From the fashion side of things, the new space will allow Bolke to house a larger operation, not just the brick-and-mortar store but also Forty Five Ten’s growing, global e-commerce presence. After joining forces with the online luxury retailer Farfetch a year ago, Bolke has expanded the store’s reach to shoppers around the world, from China to Australia to the Middle East. The new store will include all of Forty Five Ten’s current offerings — women’s and men’s clothing and accessories, beauty and fragrance products, home decor — but substantially more of everything. The new digs will include the beloved T Room restaurant (a see-and-be-seen, gourmet-comfort-food lunch spot for the style set), a new event space and an al fresco area on the rooftop. Bolke and Sills are intent on creating a version of Forty Five Ten that is, indeed, bigger and better, but still focused on the same experiences shoppers have when they walk into the current store — a feeling of casual cool amidst such rarefied merchandise. (No decisions have been made about the McKinney Avenue location, which Bolke leases.) For a moment, Bolke becomes reflective, recalling times during his childhood that he spent with his mother. “All of my best experiences,” he says, “have happened in stores.” Sills nods and quickly concurs: “I have similar memories.”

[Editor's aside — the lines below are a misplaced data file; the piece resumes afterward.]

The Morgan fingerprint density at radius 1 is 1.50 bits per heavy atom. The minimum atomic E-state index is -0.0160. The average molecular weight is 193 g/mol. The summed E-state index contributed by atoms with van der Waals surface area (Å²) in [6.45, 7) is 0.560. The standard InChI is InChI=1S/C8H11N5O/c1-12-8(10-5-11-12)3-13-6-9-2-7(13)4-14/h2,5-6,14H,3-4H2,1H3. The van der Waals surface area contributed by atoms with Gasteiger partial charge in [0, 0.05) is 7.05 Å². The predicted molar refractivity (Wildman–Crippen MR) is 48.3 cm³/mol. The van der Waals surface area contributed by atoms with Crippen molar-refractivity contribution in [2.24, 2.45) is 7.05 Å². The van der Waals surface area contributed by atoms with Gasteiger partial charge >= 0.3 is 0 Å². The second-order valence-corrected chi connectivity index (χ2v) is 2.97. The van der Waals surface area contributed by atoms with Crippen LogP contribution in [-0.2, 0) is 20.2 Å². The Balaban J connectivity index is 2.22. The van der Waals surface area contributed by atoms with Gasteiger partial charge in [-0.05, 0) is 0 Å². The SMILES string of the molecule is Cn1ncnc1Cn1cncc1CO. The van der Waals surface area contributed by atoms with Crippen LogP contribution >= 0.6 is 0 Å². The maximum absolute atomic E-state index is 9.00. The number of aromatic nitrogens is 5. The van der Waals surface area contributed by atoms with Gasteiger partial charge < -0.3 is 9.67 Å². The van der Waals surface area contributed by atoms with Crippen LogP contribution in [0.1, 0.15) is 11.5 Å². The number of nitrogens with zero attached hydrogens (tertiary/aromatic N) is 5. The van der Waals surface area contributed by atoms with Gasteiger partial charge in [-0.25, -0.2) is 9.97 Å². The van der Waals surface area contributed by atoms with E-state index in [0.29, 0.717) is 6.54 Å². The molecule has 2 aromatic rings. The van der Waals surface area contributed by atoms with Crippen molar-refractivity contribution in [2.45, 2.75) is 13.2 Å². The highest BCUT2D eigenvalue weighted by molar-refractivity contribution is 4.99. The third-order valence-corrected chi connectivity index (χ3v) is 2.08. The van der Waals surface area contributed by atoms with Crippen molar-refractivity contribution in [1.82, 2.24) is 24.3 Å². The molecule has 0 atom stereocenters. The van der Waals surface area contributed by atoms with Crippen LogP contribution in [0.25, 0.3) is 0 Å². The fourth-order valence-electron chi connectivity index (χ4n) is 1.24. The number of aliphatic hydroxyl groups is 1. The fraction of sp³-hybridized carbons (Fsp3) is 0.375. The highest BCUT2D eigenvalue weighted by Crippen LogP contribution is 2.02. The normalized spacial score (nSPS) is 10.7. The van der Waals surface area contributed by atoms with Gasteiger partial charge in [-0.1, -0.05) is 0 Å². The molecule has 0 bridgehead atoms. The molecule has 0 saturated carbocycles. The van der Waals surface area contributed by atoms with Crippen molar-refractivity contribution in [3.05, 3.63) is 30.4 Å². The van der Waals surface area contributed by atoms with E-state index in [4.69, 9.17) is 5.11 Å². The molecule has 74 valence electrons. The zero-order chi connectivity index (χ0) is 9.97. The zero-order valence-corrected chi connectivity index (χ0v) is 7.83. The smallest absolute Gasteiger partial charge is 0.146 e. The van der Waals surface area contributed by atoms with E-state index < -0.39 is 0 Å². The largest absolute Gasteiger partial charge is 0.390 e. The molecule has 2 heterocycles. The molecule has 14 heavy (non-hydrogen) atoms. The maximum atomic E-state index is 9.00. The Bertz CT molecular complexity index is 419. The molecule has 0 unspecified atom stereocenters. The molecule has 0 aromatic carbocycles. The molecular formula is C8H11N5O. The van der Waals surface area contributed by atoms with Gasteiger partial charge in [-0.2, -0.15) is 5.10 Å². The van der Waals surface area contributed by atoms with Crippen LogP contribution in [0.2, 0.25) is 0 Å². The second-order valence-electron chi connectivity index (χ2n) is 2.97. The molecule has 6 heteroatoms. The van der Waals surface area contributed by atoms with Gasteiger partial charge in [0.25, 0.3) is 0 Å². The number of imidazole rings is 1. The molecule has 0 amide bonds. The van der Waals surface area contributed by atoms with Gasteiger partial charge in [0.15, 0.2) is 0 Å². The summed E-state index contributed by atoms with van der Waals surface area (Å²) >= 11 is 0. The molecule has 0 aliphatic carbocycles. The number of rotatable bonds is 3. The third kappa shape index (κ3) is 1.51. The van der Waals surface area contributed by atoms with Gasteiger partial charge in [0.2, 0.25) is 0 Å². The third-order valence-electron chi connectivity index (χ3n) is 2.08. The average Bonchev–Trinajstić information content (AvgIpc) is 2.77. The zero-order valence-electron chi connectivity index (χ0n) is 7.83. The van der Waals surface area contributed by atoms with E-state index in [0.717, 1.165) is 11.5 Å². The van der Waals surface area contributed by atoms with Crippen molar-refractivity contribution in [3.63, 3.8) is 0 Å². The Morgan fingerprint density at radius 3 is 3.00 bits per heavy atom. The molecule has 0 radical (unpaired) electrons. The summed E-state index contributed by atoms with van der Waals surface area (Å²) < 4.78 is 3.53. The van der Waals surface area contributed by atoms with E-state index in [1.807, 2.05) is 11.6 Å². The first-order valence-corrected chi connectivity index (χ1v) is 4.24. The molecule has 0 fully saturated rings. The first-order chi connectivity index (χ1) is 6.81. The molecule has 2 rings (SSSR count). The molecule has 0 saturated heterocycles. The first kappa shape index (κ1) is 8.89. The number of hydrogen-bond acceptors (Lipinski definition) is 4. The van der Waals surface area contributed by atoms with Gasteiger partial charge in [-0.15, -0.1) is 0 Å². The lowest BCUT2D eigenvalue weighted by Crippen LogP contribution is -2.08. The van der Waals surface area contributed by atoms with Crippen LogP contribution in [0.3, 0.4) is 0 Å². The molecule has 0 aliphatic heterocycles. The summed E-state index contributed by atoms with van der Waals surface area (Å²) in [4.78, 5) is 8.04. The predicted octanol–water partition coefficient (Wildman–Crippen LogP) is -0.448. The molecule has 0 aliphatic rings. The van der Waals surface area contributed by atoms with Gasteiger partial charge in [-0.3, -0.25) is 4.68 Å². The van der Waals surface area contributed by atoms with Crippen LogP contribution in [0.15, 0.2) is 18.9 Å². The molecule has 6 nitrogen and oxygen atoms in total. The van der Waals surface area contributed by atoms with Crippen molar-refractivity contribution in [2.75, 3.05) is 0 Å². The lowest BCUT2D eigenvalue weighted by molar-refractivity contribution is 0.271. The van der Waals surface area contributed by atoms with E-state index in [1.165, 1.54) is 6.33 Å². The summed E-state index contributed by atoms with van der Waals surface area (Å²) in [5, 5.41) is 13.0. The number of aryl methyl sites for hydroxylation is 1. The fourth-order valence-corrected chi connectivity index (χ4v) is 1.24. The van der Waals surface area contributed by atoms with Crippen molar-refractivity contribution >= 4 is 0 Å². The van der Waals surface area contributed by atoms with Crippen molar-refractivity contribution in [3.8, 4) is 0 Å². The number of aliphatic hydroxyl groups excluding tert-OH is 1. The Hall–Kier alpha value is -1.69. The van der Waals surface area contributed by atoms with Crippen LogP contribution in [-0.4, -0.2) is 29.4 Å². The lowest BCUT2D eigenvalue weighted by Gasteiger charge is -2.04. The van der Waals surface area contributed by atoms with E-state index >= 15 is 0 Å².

With any dramatic change, there are, naturally, fears. There are two panicky questions Bolke says he has been asked most when he has told people about the store’s new venue: What will the parking be like, especially in a cramped downtown? Will the T Room still have tuna melts? To the former, Bolke explains that several concepts are being explored and says, “The goal is that you can pull up and park, just like you can at the store now.” To the latter, there is a much shorter answer: “There will always be tuna melts.”

[A version of this story appeared online on August 7, 2014. The above article has been edited to reflect the print version subsequently published on page 23 of the September 2014 issue of FD, with the headline: A seminal boutique’s big move.]

[CORRECTION: This story originally incorrectly stated that Bill Mackin is a current vice president with Neiman Marcus’ home-goods division. Mackin is a former executive of Neiman Marcus’ home-goods division. The online story has been edited to reflect this.]